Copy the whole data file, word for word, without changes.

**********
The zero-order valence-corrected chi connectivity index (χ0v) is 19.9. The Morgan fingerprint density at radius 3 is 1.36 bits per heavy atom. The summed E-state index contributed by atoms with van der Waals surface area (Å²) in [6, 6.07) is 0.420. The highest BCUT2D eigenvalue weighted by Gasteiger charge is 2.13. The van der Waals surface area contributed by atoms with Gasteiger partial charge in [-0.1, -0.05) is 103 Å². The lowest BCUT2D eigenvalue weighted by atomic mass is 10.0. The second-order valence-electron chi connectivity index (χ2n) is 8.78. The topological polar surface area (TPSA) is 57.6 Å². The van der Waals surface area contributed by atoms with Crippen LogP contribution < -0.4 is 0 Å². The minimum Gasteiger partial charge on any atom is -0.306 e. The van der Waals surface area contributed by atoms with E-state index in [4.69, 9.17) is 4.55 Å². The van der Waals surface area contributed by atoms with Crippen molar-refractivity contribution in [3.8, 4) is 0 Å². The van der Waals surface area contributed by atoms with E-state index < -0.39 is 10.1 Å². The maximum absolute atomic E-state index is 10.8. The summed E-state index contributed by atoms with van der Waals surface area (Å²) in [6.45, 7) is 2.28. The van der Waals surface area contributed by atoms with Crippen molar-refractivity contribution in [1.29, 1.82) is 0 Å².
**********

The zero-order valence-corrected chi connectivity index (χ0v) is 19.9. The Morgan fingerprint density at radius 3 is 1.36 bits per heavy atom. The summed E-state index contributed by atoms with van der Waals surface area (Å²) in [6, 6.07) is 0.420. The highest BCUT2D eigenvalue weighted by Gasteiger charge is 2.13. The van der Waals surface area contributed by atoms with Gasteiger partial charge in [-0.1, -0.05) is 103 Å². The lowest BCUT2D eigenvalue weighted by atomic mass is 10.0. The second-order valence-electron chi connectivity index (χ2n) is 8.78. The topological polar surface area (TPSA) is 57.6 Å². The van der Waals surface area contributed by atoms with Crippen LogP contribution < -0.4 is 0 Å². The minimum Gasteiger partial charge on any atom is -0.306 e. The van der Waals surface area contributed by atoms with E-state index in [4.69, 9.17) is 4.55 Å². The van der Waals surface area contributed by atoms with Crippen molar-refractivity contribution in [3.8, 4) is 0 Å². The van der Waals surface area contributed by atoms with E-state index < -0.39 is 10.1 Å². The maximum absolute atomic E-state index is 10.8. The summed E-state index contributed by atoms with van der Waals surface area (Å²) in [6.45, 7) is 2.28. The van der Waals surface area contributed by atoms with Crippen molar-refractivity contribution in [1.29, 1.82) is 0 Å².